As men from the Army, National Security Guards, Air Force and Defence Services Corps were taking on terrorists holed in the Air Force base at Pathankot earlier this week, Union Finance Minister Arun Jaitley described the terror that was aimed at destroying valuable military assets of the nation as a 'fidayeen' attack. In the same breath, he also paid tributes to the martyrs of Operation Dunga Suraksha, as it was apparently code-named.
The loose English translation for 'fidayeen' is suicide squad or suicide bomber. Such terrorists are prepared to commit suicide rather than be captured alive.
At the height of militancy in Punjab, the 'khadkus'—terrorists with huge rewards on their heads, carried cyanide in a pendant they wore round their neck. When about to be killed or captured, they swallowed the cyanide and died almost instantly. The police team that chased them did not get the money, the terrorists became_ shaheed_ among those supporting the Khalistan movement.The fanciest of arms with them were the Kalashnikov guns—the AK47 that sprays bullets in whatever direction they were pointed towards.
The Pakistani state or non-state suicide squads of the current crop are another story, whether in the Kashmir Valley or the Mandher ridge of Jammu, or in “spectacular terror events” like in Pathankot earlier this week. They are armed to the teeth. Their jackets and backpacks are loaded with much more than magazines for the AK weapon and the grenades. The “suicide bomber” has only to pull a pin and the explosion consumes much of their target as well as the terrorist himself. Among the Urdu speaking population that supports or belongs to the organisations like Jaish-e-Mohammad, Al Qaeda or Lashkar-e-Taiba, they are referred to as 'fidayeen': actually meaning shaheed in Hindi or martyrs in English.
What our soldiers who have become martyrs may think of Jaitley referring to the killed terrorists as 'fidayeen' can be imagined from the way a serving soldier who has been part of countless such counter-insurgency operations says: "Why should our minister, or any Indian be glorifying the terrorists we killed? Terrorists were neutralised, or they were eliminated. They were suicide bombers. That is how they should refer to terrorists. Dead or alive. We never even call them terrorists...”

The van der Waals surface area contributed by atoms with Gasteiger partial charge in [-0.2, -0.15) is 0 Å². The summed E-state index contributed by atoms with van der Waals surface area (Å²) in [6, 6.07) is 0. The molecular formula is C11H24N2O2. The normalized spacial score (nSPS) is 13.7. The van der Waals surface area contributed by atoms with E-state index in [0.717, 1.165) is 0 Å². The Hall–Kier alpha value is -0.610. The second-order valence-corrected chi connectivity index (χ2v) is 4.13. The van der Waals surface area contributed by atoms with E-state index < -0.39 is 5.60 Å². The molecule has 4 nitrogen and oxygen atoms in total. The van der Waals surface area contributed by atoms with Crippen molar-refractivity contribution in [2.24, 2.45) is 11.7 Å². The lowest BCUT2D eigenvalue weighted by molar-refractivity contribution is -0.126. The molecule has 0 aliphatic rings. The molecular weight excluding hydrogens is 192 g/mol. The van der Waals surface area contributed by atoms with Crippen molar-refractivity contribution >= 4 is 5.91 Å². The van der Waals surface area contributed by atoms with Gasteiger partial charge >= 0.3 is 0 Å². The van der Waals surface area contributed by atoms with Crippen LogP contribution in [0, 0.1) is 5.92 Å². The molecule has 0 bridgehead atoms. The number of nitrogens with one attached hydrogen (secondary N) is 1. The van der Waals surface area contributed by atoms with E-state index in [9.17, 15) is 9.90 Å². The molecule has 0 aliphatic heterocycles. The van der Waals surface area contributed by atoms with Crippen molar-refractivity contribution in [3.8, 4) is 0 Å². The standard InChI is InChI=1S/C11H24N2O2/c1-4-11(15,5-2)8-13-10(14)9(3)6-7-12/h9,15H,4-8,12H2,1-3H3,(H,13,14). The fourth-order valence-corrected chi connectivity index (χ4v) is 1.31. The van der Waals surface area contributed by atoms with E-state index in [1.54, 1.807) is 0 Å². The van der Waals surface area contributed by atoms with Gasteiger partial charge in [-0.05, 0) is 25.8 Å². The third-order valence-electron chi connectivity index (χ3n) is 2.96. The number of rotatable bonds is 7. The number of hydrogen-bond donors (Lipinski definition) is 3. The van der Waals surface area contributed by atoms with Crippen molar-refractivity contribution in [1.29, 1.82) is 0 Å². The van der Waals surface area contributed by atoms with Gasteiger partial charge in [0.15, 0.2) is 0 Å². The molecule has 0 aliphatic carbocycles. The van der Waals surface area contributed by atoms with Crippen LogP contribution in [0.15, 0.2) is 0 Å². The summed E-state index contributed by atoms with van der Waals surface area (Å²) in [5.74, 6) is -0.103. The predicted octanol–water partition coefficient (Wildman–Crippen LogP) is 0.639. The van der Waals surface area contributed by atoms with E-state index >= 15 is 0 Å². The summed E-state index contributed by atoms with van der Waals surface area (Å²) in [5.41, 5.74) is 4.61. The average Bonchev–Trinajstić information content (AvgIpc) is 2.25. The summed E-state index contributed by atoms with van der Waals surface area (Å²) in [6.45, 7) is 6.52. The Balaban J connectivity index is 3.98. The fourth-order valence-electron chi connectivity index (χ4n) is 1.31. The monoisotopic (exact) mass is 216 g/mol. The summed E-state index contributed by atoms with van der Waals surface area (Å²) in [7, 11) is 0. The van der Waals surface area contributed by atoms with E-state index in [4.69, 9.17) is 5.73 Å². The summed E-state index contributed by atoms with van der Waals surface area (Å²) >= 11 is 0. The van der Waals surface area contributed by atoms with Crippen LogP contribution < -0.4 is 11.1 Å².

So, while Indian soldiers killed in action would definitely be martyrs, killed terrorists cannot be 'fidayeens' in India. As we discussed martyrs, the conversation saw the mention of the martyrdom of the NSG commando Lt Col Niranjan Kumar. “His was an altogether avoidable martyrdom. There is nothing like a safe killed militant, even if he is totally charred,” he explained. Typically they put a rope around the body carefully, use a stick and humiliate the body.
There is nothing like a hurried burial or returning the body. In one case, when a body was moved 19 days after he was killed, the movement resulted in the pin of the grenade he had kept concealed close to his chest coming out, it exploding, making a martyr of the soldier handling it.
How do soldiers in such operations refer to the terrorists, I asked. He preferred to let my question pass. When I persisted, he replied: haraamzade. Meaning bastards. It may be okay for some groups of men to use some words loosely, and not mean what they say. But when our soldiers call the terrorists, killed or alive, that, there is the fire akin to what comes out of the barrel of the gun.